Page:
In 1865, Charles Haynes, a blind musician, wrote one of the first modern labor songs. His “ Eight Hour Song” reflected labor's earnest temperament in this period: Hear your leader's voices call you, Hasten quickly on your way; We must rally for the fight, Stand for justice and for right, Till the law for work be made 8 hours a day.
Most songwriters came from working-class backgrounds. William Creech, a machinist, frequently presented his work to working-class audiences. Shopkeepers, such as printers James and Emily Tallmadge, and local labor leaders, such as Gustav Lyser, a journalist and key figure in the German community's labor affairs, often contributed as well. In fact, the German community counted many skillful writers, among them Lyser and Robert Reitzel.
Songs appeared in newspapers, songbooks, and broadsides, and at rallies, strikes, meetings, and socials. Literary and musical influences included folksongs, evangelical hymns, Civil War music, popular and sentimental poetry, antebellum reform songs, romantic literature, and minstrelsy. Songs sometimes addressed less obvious labor concerns such as romance, religion, and nature. The majorityoffered social criticism and a prolabor messagebut also addressed specific issues: wages, hours, strikes, monetary reform, scabs, craft lore, socialism, gender roles, immigration, child labor. Chicago's own labor issues surfaced in songs such as “Boycott Armour” (1887): The aged year was dying fast As through Chicago's streets there passed, A walking delegate carrying high, A band with this new war cry: “Boycott Armour!”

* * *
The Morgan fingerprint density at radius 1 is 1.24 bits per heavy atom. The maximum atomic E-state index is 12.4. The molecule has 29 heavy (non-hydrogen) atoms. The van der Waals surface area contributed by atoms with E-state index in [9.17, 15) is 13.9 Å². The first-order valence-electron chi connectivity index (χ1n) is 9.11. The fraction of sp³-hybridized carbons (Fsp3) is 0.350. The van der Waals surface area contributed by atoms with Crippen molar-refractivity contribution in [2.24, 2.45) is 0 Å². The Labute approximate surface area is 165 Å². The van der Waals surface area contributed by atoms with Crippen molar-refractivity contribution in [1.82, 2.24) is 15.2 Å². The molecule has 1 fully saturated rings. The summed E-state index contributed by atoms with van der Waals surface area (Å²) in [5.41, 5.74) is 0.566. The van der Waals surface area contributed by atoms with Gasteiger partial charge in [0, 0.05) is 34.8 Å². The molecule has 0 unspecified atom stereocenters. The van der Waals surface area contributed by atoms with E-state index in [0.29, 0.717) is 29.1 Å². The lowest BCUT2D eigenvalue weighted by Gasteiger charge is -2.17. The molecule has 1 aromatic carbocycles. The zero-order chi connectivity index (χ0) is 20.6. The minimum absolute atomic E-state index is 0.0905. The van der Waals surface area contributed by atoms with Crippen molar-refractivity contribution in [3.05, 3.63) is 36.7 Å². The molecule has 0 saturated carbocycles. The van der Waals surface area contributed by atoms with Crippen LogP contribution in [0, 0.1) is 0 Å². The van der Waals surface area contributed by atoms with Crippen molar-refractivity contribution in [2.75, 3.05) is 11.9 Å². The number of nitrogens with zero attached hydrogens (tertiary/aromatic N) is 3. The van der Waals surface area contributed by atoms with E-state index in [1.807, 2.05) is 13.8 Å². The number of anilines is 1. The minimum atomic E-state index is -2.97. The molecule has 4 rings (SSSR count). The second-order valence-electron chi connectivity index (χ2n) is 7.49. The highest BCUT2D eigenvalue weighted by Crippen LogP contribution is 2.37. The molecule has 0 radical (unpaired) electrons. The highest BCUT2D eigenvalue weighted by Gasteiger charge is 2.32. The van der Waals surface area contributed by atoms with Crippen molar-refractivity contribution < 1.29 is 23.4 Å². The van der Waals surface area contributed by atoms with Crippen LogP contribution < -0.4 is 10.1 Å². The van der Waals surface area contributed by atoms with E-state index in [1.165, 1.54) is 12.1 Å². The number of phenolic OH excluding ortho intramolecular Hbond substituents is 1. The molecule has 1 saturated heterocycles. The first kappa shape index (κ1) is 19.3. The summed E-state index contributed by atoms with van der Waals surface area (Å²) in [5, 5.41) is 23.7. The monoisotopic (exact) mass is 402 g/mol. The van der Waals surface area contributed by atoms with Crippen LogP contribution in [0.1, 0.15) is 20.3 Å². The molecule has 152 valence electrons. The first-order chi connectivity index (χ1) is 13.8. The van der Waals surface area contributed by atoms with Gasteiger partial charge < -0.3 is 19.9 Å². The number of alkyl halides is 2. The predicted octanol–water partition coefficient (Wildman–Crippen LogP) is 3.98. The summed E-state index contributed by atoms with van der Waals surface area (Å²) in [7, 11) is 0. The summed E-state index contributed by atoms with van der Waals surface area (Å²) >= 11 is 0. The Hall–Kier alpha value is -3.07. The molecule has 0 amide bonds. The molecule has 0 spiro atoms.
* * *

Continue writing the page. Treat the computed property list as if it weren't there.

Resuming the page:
After 1900, mainstream unions moved away from broad-based social reform, as well as cultural activities such as music and poetry. Additionally, workers began seeking their entertainment from the burgeoning popular culture industry. Radicals, however, maintained and refined the labor song tradition, producing important work. The Chicago-based Industrial Workers of the World (“Wobblies”) proved adept at the craft as their Little Red Songbook (1909) demonstrates. Communists and the new CIO unions in the 1930s diligently promoted labor music's potential. Singing at union gatherings would continue into the 1940s, as workers still sang Chicago “Wobbly” Ralph Chaplin's famous 1915 labor hymn: “Solidarity Forever! For the Union makes us strong.” The days when labor songs permeated the labor movement, however, had passed.
Foner, Philip S. American Labor Songs of the Nineteenth Century. 1975.
Halker, Clark D. For Democracy, Workers, and God: Labor Song-Poems and Labor Protest, 1865–1895. 1991.
Industrial Workers of the World. Little Red Songbook. 1909.
The Electronic Encyclopedia of Chicago © 2005 Chicago Historical Society.
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